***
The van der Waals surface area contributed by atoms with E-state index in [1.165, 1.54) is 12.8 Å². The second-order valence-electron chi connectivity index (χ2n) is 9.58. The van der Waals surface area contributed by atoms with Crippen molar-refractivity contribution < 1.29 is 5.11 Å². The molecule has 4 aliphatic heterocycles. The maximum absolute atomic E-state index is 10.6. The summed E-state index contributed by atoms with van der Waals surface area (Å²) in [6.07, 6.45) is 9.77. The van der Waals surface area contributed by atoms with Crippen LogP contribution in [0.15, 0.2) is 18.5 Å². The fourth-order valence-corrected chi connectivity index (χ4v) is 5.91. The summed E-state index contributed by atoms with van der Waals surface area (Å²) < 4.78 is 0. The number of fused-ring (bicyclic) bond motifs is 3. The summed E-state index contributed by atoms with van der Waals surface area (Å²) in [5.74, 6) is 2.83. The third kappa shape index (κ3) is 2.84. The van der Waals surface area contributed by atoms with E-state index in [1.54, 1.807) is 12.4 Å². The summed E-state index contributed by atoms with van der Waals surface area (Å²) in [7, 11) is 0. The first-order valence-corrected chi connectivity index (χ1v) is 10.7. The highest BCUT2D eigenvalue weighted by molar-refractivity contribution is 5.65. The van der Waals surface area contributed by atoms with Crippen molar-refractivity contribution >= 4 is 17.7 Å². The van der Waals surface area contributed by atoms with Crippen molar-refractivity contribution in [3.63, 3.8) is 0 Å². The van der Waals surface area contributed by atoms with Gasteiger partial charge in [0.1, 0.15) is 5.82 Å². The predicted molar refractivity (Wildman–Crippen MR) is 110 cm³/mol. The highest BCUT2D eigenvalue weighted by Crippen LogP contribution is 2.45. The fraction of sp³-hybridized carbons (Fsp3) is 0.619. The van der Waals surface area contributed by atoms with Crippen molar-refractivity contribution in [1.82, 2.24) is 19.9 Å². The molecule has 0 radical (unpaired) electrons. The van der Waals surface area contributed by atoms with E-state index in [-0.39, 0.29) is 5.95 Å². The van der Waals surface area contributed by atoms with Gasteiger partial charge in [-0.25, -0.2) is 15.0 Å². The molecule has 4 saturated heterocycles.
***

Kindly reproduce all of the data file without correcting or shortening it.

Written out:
The van der Waals surface area contributed by atoms with E-state index in [1.165, 1.54) is 12.8 Å². The second-order valence-electron chi connectivity index (χ2n) is 9.58. The van der Waals surface area contributed by atoms with Crippen molar-refractivity contribution < 1.29 is 5.11 Å². The molecule has 4 aliphatic heterocycles. The maximum absolute atomic E-state index is 10.6. The summed E-state index contributed by atoms with van der Waals surface area (Å²) in [6.07, 6.45) is 9.77. The van der Waals surface area contributed by atoms with Crippen LogP contribution in [0.15, 0.2) is 18.5 Å². The fourth-order valence-corrected chi connectivity index (χ4v) is 5.91. The summed E-state index contributed by atoms with van der Waals surface area (Å²) < 4.78 is 0. The number of fused-ring (bicyclic) bond motifs is 3. The summed E-state index contributed by atoms with van der Waals surface area (Å²) in [5.74, 6) is 2.83. The third kappa shape index (κ3) is 2.84. The van der Waals surface area contributed by atoms with E-state index in [1.54, 1.807) is 12.4 Å². The summed E-state index contributed by atoms with van der Waals surface area (Å²) in [7, 11) is 0. The first-order valence-corrected chi connectivity index (χ1v) is 10.7. The highest BCUT2D eigenvalue weighted by molar-refractivity contribution is 5.65. The van der Waals surface area contributed by atoms with Crippen molar-refractivity contribution >= 4 is 17.7 Å². The van der Waals surface area contributed by atoms with Crippen molar-refractivity contribution in [3.63, 3.8) is 0 Å². The van der Waals surface area contributed by atoms with Gasteiger partial charge in [0.1, 0.15) is 5.82 Å². The predicted molar refractivity (Wildman–Crippen MR) is 110 cm³/mol. The highest BCUT2D eigenvalue weighted by Crippen LogP contribution is 2.45. The fraction of sp³-hybridized carbons (Fsp3) is 0.619. The van der Waals surface area contributed by atoms with Crippen molar-refractivity contribution in [1.82, 2.24) is 19.9 Å². The molecule has 0 radical (unpaired) electrons. The van der Waals surface area contributed by atoms with E-state index in [-0.39, 0.29) is 5.95 Å². The van der Waals surface area contributed by atoms with Gasteiger partial charge in [-0.25, -0.2) is 15.0 Å². The molecule has 4 saturated heterocycles.